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Posts Tagged ‘itc esprit’

by Allan Haley

ITC announced three new typeface families in the issues of Volume Thirteen of U&lc. In addition, four new additions to the Families To Remember series were published and the Milestones series continued with a feature article on Monotype’s Stanley Morison. Examples of great illustration also continued to enliven the publication.

The ITC Goudy Sans®, ITC Gamma® and ITC Slimbach® typefaces made important debuts in the pages of U&lc. With the announcement of ITC Slimbach, ITC introduced a new typeface designer – as well as a new typeface family – to the graphic design community. Robert Slimbach’s self-stated goal in drawing his first commercial typeface was “to design a contemporary text typeface with a progressive look; a typeface which was a balance of innovation, clarity and legibility.” From this beginning, Slimbach has become one of the luminaries of the craft of type design. He has won many awards for his typefaces, including the rarely awarded Charles Peignot Award from the Association Typographique Internationale, and repeated TDC2 awards from the Type Directors Club.

ITC Gamma takes its name from the third letter of the Greek alphabet. Coincidentally (or not), ITC Gamma is the third ITC release from the type designer Jovica Veljovic. His earlier ITC Veljovic® and ITC Esprit® typefaces were based on classic roman letterforms. Such is the case with ITC Gamma, but the crispness and obvious calligraphic influences of Veljovic’s previous typefaces have been replaced with softer, more studied, shapes.

One of the most original and distinctive sans serif typefaces of the early 20th century was drawn by Frederic Goudy. In 1929, the Lanston Monotype Company challenged Goudy to create a sans serif different from the norm. Drawing from Roman lapidary inscriptions, Goudy crafted a type design that was less formal than existing sans serifs, with a cursive italic rather than the more common obliqued roman.

In many ways, Goudy’s sans serif was more modern than the geometric designs of the time. Well-known typographer and typographic historian Robert Bringhurst wrote, “ITC Goudy Sans is the spiritual father of several recent sans serifs, including Erik Spiekermann’s FF Meta® and ITC Officina™ Sans typefaces – and like them, it is not quite as sans as the name suggests.”

The ITC Goudy Sans family has had four distinct “growth spurts” over the years. Goudy originally created the three designs of heavy, light, and light italic for metal typesetting. Many years later, Compugraphic Corp. revived Goudy’s original work for photocomposition. Several improvements were made to the original design, and three more faces were added to the family. In 1986, ITC re-released the design under a license agreement with Compugraphic, and the family was enlarged again to its present size of four weights and corresponding italics.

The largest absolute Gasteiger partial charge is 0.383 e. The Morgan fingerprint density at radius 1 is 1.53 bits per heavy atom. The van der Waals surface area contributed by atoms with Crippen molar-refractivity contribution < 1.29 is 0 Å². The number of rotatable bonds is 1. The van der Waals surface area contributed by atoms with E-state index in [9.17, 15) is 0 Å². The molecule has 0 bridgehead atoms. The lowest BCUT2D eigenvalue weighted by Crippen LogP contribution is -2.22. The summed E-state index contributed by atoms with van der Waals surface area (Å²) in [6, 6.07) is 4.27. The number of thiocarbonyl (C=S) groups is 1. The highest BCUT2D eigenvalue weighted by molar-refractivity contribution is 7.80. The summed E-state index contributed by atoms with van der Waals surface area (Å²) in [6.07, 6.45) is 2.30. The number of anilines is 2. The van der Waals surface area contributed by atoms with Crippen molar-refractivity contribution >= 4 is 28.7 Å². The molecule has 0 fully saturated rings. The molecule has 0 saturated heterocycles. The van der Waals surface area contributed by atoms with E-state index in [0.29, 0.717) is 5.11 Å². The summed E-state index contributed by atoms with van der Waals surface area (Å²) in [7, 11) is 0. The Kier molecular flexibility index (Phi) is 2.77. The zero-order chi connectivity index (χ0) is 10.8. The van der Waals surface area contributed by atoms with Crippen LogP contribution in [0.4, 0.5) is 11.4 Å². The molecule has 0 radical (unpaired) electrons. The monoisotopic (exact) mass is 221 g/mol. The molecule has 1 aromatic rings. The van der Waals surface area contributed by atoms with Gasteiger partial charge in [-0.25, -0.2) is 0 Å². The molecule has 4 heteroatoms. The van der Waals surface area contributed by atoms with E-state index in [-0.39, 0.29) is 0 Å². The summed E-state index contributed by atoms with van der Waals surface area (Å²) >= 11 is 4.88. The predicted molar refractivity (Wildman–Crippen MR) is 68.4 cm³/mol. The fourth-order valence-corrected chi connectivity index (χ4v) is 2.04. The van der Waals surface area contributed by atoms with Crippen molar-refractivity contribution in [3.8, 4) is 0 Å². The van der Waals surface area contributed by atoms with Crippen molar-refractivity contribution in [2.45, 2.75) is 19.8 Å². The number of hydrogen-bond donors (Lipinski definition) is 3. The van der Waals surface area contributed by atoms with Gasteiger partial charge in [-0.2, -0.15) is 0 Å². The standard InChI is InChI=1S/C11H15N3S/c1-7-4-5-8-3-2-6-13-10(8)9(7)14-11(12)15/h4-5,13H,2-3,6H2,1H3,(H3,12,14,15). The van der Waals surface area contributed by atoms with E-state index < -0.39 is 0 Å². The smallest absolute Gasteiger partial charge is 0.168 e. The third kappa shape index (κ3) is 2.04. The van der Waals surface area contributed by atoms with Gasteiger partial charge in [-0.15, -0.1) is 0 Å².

Click the PDFs below to find out what else was in U&lc Volume Thirteen.

Low Resolution:

Volume 13–1 (Low Res).pdf (16.3 MB)

Volume 13–2 (Low Res).pdf (16.2 MB)

Volume 13–3 (Low Res).pdf (16.2 MB)

Volume 13–4 (Low Res).pdf (14.5 MB)

High Resolution:

Volume 13–1.pdf (69.9 MB)

Volume 13–2.pdf (70.9 MB)

Volume 13–3.pdf (77.3 MB)

Volume 13–4.pdf (69.7 MB)

Allan Haley
Allan Haley is Director of Words & Letters at Monotype Imaging. Here he is responsible for strategic planning and creative implementation of just about everything related to typeface designs.

 


by Allan Haley

Ed Gottschall’s editorial column in Volume Twelve number One of U&lc stated, “… As ITC moves through its 15th year, it is appropriate to consider how the world of typography has changed since 1970 and where we believe it is heading by the year 2000.” Gottschall goes on to write about how he believes that millions of people in offices around the world will be using typefaces like the Helvetica® or ITC Garamond™ designs, instead of typewriter faces. While Gottschall was correct about that prediction, he could not have known that Monotype Imaging would also acquire ITC in 2000.

In Volume Twelve Number Four, Gottschall provided an additional view into the future in his “ITC’s Technology Update.” In the article, he writes about over two-dozen companies that were on the cutting-edge of technological change in graphic communications. Of these, only six are still in business. Apple® was one of the six – but it was only given four lines of copy in the 1985 article.

Three new typefaces were also announced in the pages of Volume Twelve, the ITC Mixage™, ITC Élan™ and ITC Esprit™ designs. They are all around today.

Steven Heller, who was recently awarded Smithsonian Institution’s National Design Award for “Design Mind”, and attended the White House luncheon hosted by Michelle Obama, along with fellow NDA winner – and Lifetime Achievement recipient – Matthew Carter, was one of the contributing writers to Volume Twelve. Heller continued to contribute to U&lc for many more years.

Click the PDFs below to find out what else was in U&lc Volume Twelve.

Low Resolution:

Volume 12–1 (Low Res).pdf (15.3 MB)

Volume 12–2 (Low Res).pdf (16.7 MB)

Volume 12–3 (Low Res).pdf (16.1 MB)

Volume 12–4 (Low Res).pdf (17.0 MB)

High Resolution:

Volume 12–1.pdf (69.3 MB)

Volume 12–2.pdf (77.1 MB)

Volume 12–3.pdf (73.8 MB)

Volume 12–4.pdf (76.3 MB)

Allan Haley
Allan Haley is Director of Words & Letters at Monotype Imaging. Here he is responsible for strategic planning and creative implementation of just about everything related to typeface designs.